The future of combustion

KAUST faculty members, students and postdoctoral fellows and visiting researchers listen to a talk during the recent on campus Combustion in Extreme Conditions research conference. Photo by Asharaf K. AbdulRahman

Tidjani Niass, a research science consultant at Saudi Aramco, opened proceedings on the conference's final day. Niass, who is also a senior adviser to the Saudi Ministry of Energy, Industry and Mineral Resources, outlined his and Aramco's research into sustainable combustion, including energy efficiency, renewable energies and CO2 capture and conversion.

"I think KAUST is focusing on the right problems in combustion research. I am very impressed with the facilities and technology here at KAUST. At Aramco, we want to encourage increased engagement by the global research community, industry and research partners. We need to catapult combustion into the future—our objective is to enable near-zero CO2 emissions from power plants and carbon-intensive industries," Niass said.

"We need to build on Big Data—on the technology that is happening right now. One of the scientific challenges we face in the combustion field is to take the trial and error out of high-intensity, pressurized combustor design. We need to continue to develop carbon capture, storage and utilization technologies (CCUS). We need our research to move towards kinetic and hydrodynamic models validated against experimental data," he noted.

Kinetic models and pressing issues

Mani Sarathy, associate professor of chemical engineering in the University's Physical Science and Engineering Division and associate director of the CCRC, described his team's research developing detailed chemical kinetic models.

"I am interested in understanding how combustion performs under extreme conditions. A strong focus of my team is to create models to try and predict the combustion process. We develop kinetic models that aid in developing advanced combustion technologies. We use chemical kinetic models to determine surrogate mixture combustion properties," Sarathy said.

During his presentation entitled "Combustion Chemistry at Extreme Conditions," Sarathy noted, "Formulating surrogates for real fuels can be a tedious and arduous process. We use neural networks and deep learning algorithms to predict specific combustion property, like ignition delay time, etc."

"At our lab, we try to give you an understanding of extreme fuels—real fuels are extremely complex. We have various ways to deal with this complexity, but eventually it brings us back to fundamentally sound simplified approaches. We can make kinetic models that are less 'stiff' and more complex," he added.

An audience of KAUST faculty members, students and postdoctoral fellows and visiting researchers listens to a presentation during the recent on campus Combustion in Extreme Conditions research conference. Photo by Asharaf K. AbdulRahman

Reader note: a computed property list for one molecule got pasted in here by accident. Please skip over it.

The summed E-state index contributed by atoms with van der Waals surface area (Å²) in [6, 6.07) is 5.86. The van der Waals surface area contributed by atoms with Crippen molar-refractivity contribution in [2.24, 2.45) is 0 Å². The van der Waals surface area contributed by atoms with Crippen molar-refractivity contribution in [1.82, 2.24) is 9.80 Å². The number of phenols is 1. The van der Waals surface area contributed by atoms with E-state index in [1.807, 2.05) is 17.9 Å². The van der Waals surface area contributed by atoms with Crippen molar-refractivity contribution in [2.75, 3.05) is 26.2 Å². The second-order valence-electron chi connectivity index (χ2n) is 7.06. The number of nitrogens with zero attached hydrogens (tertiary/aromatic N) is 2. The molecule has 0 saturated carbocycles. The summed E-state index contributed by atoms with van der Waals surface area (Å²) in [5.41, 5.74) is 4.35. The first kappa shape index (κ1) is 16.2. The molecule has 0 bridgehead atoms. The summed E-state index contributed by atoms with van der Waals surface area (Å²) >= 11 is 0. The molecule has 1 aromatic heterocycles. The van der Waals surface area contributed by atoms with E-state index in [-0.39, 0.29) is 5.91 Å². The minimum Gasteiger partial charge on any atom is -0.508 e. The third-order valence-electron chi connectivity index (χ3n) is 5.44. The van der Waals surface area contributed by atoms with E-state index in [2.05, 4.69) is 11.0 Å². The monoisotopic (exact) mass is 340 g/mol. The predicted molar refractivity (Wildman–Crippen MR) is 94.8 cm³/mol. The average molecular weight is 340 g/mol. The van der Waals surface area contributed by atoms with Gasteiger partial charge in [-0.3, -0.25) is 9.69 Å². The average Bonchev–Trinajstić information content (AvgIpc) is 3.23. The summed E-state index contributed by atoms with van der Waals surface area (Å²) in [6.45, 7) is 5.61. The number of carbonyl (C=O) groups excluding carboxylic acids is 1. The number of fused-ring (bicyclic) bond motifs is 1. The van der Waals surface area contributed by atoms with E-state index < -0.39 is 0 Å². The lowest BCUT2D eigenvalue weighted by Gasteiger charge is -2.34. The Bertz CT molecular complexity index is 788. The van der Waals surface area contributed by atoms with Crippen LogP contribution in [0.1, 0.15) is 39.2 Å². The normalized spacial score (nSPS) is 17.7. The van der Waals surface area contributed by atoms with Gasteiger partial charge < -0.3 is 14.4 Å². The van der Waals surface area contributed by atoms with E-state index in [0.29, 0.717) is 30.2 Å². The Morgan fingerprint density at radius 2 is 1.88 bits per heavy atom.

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In the conference's final presentation, Jihad Badra, a laboratory scientist in the Fuel Technology Research and Development Division at Saudi Aramco, discussed internal combustion engines (ICEs) and how ICEs will continue to play a major role in the transportation sector for decades to come, despite the increased interest in alternative technologies. Badra also covered the various concerns for the transport sector in the future.


"Car emission regulations are getting tighter and tighter. The cost of compliance for car companies increases globally with more stringent regulation. Climate, health and energy concerns are among the most pressing issues in the transport sector," Badra said.

Final thoughts

William Roberts, director of the University's Clean Combustion Research Center, closes the center's Combustion in Extreme Conditions conference on March 8, thanking attendees for taking part. Photo by Asharaf K. AbdulRahman

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William Roberts, director of the CCRC, closed off the event with his closing remarks, thanking attendees for their contributions and willingness to collaborate throughout the conference.

"I'll hope you'll all agree that it's been a stimulating conference. I'd like to thank you all for your participation in the event, and especially those who have traveled from a great distance to be here," Roberts said.

"I'd also like to thank all the assistants and volunteers—I hope the last three days have simulated some thought as to how we may work together in the future. Thank you for being here and helping to make this a special event," he concluded.